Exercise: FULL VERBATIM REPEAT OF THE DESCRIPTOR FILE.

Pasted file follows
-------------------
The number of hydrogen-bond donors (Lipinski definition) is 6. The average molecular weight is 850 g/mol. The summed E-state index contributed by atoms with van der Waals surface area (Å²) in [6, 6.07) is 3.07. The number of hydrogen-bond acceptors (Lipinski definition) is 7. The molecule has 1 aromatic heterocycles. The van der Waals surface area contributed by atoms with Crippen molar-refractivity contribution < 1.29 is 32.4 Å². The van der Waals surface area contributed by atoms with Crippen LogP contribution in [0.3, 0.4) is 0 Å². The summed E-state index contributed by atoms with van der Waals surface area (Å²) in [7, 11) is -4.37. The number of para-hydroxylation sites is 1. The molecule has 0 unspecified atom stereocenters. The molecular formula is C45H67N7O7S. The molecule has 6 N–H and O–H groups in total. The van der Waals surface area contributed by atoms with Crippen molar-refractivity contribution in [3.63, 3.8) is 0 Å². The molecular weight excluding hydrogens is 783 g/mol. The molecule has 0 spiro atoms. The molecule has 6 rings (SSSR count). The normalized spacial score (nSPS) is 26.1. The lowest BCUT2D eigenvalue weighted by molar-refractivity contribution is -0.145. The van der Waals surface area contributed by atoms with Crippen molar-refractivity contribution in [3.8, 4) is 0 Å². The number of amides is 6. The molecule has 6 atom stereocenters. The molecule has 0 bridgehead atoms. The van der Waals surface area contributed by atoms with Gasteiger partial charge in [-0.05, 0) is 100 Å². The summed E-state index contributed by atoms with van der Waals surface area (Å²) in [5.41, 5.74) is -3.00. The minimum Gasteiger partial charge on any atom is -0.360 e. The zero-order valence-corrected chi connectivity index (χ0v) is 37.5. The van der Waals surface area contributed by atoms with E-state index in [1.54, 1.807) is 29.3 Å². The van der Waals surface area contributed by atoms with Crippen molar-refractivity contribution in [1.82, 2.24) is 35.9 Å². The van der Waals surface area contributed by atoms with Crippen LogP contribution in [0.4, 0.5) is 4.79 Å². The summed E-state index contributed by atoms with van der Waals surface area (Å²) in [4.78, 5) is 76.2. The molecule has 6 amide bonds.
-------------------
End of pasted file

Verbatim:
The number of hydrogen-bond donors (Lipinski definition) is 6. The average molecular weight is 850 g/mol. The summed E-state index contributed by atoms with van der Waals surface area (Å²) in [6, 6.07) is 3.07. The number of hydrogen-bond acceptors (Lipinski definition) is 7. The molecule has 1 aromatic heterocycles. The van der Waals surface area contributed by atoms with Crippen molar-refractivity contribution < 1.29 is 32.4 Å². The van der Waals surface area contributed by atoms with Crippen LogP contribution in [0.3, 0.4) is 0 Å². The summed E-state index contributed by atoms with van der Waals surface area (Å²) in [7, 11) is -4.37. The number of para-hydroxylation sites is 1. The molecule has 0 unspecified atom stereocenters. The molecular formula is C45H67N7O7S. The molecule has 6 N–H and O–H groups in total. The van der Waals surface area contributed by atoms with Crippen molar-refractivity contribution in [3.63, 3.8) is 0 Å². The molecular weight excluding hydrogens is 783 g/mol. The molecule has 0 spiro atoms. The molecule has 6 rings (SSSR count). The normalized spacial score (nSPS) is 26.1. The lowest BCUT2D eigenvalue weighted by molar-refractivity contribution is -0.145. The van der Waals surface area contributed by atoms with Crippen molar-refractivity contribution in [3.8, 4) is 0 Å². The number of amides is 6. The molecule has 6 atom stereocenters. The molecule has 0 bridgehead atoms. The van der Waals surface area contributed by atoms with Gasteiger partial charge in [-0.05, 0) is 100 Å². The summed E-state index contributed by atoms with van der Waals surface area (Å²) in [5.41, 5.74) is -3.00. The minimum Gasteiger partial charge on any atom is -0.360 e. The zero-order valence-corrected chi connectivity index (χ0v) is 37.5. The van der Waals surface area contributed by atoms with E-state index in [1.54, 1.807) is 29.3 Å². The van der Waals surface area contributed by atoms with Crippen molar-refractivity contribution in [1.82, 2.24) is 35.9 Å². The van der Waals surface area contributed by atoms with Crippen LogP contribution in [0.4, 0.5) is 4.79 Å². The summed E-state index contributed by atoms with van der Waals surface area (Å²) in [4.78, 5) is 76.2. The molecule has 6 amide bonds.